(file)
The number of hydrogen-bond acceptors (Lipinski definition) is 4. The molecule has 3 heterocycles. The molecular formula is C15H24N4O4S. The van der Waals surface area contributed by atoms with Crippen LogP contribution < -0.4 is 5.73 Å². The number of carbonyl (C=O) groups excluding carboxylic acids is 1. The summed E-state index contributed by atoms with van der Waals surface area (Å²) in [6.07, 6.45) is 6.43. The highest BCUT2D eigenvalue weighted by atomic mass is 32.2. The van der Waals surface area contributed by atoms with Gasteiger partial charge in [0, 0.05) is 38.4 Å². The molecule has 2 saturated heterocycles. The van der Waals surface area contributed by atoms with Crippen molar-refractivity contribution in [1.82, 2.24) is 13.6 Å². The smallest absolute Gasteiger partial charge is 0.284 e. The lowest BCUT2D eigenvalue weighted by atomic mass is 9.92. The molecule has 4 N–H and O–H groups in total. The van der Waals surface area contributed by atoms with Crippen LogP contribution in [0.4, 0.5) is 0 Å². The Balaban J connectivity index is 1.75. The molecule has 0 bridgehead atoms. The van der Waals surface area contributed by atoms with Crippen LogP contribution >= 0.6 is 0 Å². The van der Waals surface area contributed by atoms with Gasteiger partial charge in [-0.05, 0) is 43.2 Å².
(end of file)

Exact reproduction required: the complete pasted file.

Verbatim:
The number of hydrogen-bond acceptors (Lipinski definition) is 4. The molecule has 3 heterocycles. The molecular formula is C15H24N4O4S. The van der Waals surface area contributed by atoms with Crippen LogP contribution < -0.4 is 5.73 Å². The number of carbonyl (C=O) groups excluding carboxylic acids is 1. The summed E-state index contributed by atoms with van der Waals surface area (Å²) in [6.07, 6.45) is 6.43. The highest BCUT2D eigenvalue weighted by atomic mass is 32.2. The van der Waals surface area contributed by atoms with Gasteiger partial charge in [0, 0.05) is 38.4 Å². The molecule has 2 saturated heterocycles. The van der Waals surface area contributed by atoms with Crippen molar-refractivity contribution in [1.82, 2.24) is 13.6 Å². The smallest absolute Gasteiger partial charge is 0.284 e. The lowest BCUT2D eigenvalue weighted by atomic mass is 9.92. The molecule has 4 N–H and O–H groups in total. The van der Waals surface area contributed by atoms with Crippen LogP contribution in [0.4, 0.5) is 0 Å². The Balaban J connectivity index is 1.75. The molecule has 0 bridgehead atoms. The van der Waals surface area contributed by atoms with Crippen LogP contribution >= 0.6 is 0 Å². The van der Waals surface area contributed by atoms with Gasteiger partial charge in [-0.05, 0) is 43.2 Å².